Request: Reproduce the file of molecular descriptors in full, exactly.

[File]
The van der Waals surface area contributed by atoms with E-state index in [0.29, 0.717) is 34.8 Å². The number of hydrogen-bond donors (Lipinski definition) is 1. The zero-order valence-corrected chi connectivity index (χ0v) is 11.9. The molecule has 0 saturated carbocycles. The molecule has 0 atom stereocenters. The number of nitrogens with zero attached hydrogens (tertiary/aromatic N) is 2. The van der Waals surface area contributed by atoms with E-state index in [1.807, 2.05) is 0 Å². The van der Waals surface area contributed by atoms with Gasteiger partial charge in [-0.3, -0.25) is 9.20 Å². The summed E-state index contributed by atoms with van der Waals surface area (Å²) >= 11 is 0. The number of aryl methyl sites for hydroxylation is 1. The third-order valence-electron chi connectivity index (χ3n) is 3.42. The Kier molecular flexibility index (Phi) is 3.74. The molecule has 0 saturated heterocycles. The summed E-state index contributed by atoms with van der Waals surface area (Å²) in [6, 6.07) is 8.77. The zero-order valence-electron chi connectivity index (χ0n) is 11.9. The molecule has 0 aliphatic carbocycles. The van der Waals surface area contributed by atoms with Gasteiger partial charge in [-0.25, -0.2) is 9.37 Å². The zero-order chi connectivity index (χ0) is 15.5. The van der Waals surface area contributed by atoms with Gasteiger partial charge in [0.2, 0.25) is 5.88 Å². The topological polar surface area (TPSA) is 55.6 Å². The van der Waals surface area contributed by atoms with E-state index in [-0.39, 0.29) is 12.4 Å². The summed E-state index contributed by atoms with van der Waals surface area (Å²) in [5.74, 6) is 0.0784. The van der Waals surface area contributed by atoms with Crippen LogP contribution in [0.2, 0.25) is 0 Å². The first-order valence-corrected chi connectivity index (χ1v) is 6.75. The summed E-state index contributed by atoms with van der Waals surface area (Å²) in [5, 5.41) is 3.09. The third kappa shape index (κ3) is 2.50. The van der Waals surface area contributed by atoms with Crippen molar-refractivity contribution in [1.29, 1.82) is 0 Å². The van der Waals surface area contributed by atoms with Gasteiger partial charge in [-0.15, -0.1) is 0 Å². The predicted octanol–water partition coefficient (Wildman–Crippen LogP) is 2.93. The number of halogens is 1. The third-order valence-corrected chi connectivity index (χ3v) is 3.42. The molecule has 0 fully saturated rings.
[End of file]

The van der Waals surface area contributed by atoms with E-state index in [0.29, 0.717) is 34.8 Å². The number of hydrogen-bond donors (Lipinski definition) is 1. The zero-order valence-corrected chi connectivity index (χ0v) is 11.9. The molecule has 0 saturated carbocycles. The molecule has 0 atom stereocenters. The number of nitrogens with zero attached hydrogens (tertiary/aromatic N) is 2. The van der Waals surface area contributed by atoms with E-state index in [1.807, 2.05) is 0 Å². The van der Waals surface area contributed by atoms with Gasteiger partial charge in [-0.3, -0.25) is 9.20 Å². The summed E-state index contributed by atoms with van der Waals surface area (Å²) >= 11 is 0. The number of aryl methyl sites for hydroxylation is 1. The third-order valence-electron chi connectivity index (χ3n) is 3.42. The Kier molecular flexibility index (Phi) is 3.74. The molecule has 0 saturated heterocycles. The summed E-state index contributed by atoms with van der Waals surface area (Å²) in [6, 6.07) is 8.77. The zero-order valence-electron chi connectivity index (χ0n) is 11.9. The molecule has 0 aliphatic carbocycles. The van der Waals surface area contributed by atoms with Gasteiger partial charge in [-0.25, -0.2) is 9.37 Å². The zero-order chi connectivity index (χ0) is 15.5. The van der Waals surface area contributed by atoms with Gasteiger partial charge in [0.2, 0.25) is 5.88 Å². The topological polar surface area (TPSA) is 55.6 Å². The van der Waals surface area contributed by atoms with E-state index in [-0.39, 0.29) is 12.4 Å². The summed E-state index contributed by atoms with van der Waals surface area (Å²) in [5.74, 6) is 0.0784. The van der Waals surface area contributed by atoms with Crippen LogP contribution in [0.2, 0.25) is 0 Å². The first-order valence-corrected chi connectivity index (χ1v) is 6.75. The summed E-state index contributed by atoms with van der Waals surface area (Å²) in [5, 5.41) is 3.09. The third kappa shape index (κ3) is 2.50. The van der Waals surface area contributed by atoms with Crippen molar-refractivity contribution in [1.29, 1.82) is 0 Å². The van der Waals surface area contributed by atoms with Gasteiger partial charge in [-0.15, -0.1) is 0 Å². The predicted octanol–water partition coefficient (Wildman–Crippen LogP) is 2.93. The number of halogens is 1. The third-order valence-corrected chi connectivity index (χ3v) is 3.42. The molecule has 0 fully saturated rings.